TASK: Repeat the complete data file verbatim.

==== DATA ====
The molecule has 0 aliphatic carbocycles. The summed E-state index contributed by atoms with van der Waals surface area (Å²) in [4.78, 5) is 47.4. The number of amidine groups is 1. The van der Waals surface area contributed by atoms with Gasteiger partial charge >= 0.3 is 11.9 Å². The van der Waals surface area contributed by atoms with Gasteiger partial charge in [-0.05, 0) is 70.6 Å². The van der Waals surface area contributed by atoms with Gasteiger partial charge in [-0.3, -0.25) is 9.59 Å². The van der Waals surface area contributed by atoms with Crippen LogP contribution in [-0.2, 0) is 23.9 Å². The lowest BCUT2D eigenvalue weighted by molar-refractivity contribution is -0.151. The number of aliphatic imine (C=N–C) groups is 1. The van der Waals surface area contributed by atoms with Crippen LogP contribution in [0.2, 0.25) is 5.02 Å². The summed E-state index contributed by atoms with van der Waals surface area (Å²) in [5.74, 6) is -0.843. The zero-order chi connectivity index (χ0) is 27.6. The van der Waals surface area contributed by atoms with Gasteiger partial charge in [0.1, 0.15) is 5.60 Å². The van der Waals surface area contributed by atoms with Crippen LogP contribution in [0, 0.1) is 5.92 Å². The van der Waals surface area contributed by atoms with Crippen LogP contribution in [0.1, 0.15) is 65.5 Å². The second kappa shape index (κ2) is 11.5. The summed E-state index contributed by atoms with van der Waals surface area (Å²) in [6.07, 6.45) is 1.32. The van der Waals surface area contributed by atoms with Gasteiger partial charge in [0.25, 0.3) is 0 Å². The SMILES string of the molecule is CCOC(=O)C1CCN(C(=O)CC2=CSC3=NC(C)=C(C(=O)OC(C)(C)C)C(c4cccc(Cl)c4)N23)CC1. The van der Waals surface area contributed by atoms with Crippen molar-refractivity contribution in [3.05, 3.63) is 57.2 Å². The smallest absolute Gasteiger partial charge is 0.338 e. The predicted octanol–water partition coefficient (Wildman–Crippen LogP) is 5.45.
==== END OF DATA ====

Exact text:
The molecule has 0 aliphatic carbocycles. The summed E-state index contributed by atoms with van der Waals surface area (Å²) in [4.78, 5) is 47.4. The number of amidine groups is 1. The van der Waals surface area contributed by atoms with Gasteiger partial charge >= 0.3 is 11.9 Å². The van der Waals surface area contributed by atoms with Gasteiger partial charge in [-0.05, 0) is 70.6 Å². The van der Waals surface area contributed by atoms with Gasteiger partial charge in [-0.3, -0.25) is 9.59 Å². The van der Waals surface area contributed by atoms with Crippen LogP contribution in [-0.2, 0) is 23.9 Å². The lowest BCUT2D eigenvalue weighted by molar-refractivity contribution is -0.151. The number of aliphatic imine (C=N–C) groups is 1. The van der Waals surface area contributed by atoms with Crippen LogP contribution in [0.2, 0.25) is 5.02 Å². The summed E-state index contributed by atoms with van der Waals surface area (Å²) in [5.74, 6) is -0.843. The zero-order chi connectivity index (χ0) is 27.6. The van der Waals surface area contributed by atoms with Gasteiger partial charge in [0.1, 0.15) is 5.60 Å². The van der Waals surface area contributed by atoms with Crippen LogP contribution in [0, 0.1) is 5.92 Å². The van der Waals surface area contributed by atoms with Crippen LogP contribution in [0.1, 0.15) is 65.5 Å². The second kappa shape index (κ2) is 11.5. The summed E-state index contributed by atoms with van der Waals surface area (Å²) in [6.07, 6.45) is 1.32. The van der Waals surface area contributed by atoms with Gasteiger partial charge in [0.25, 0.3) is 0 Å². The SMILES string of the molecule is CCOC(=O)C1CCN(C(=O)CC2=CSC3=NC(C)=C(C(=O)OC(C)(C)C)C(c4cccc(Cl)c4)N23)CC1. The van der Waals surface area contributed by atoms with Crippen molar-refractivity contribution in [3.05, 3.63) is 57.2 Å². The smallest absolute Gasteiger partial charge is 0.338 e. The predicted octanol–water partition coefficient (Wildman–Crippen LogP) is 5.45.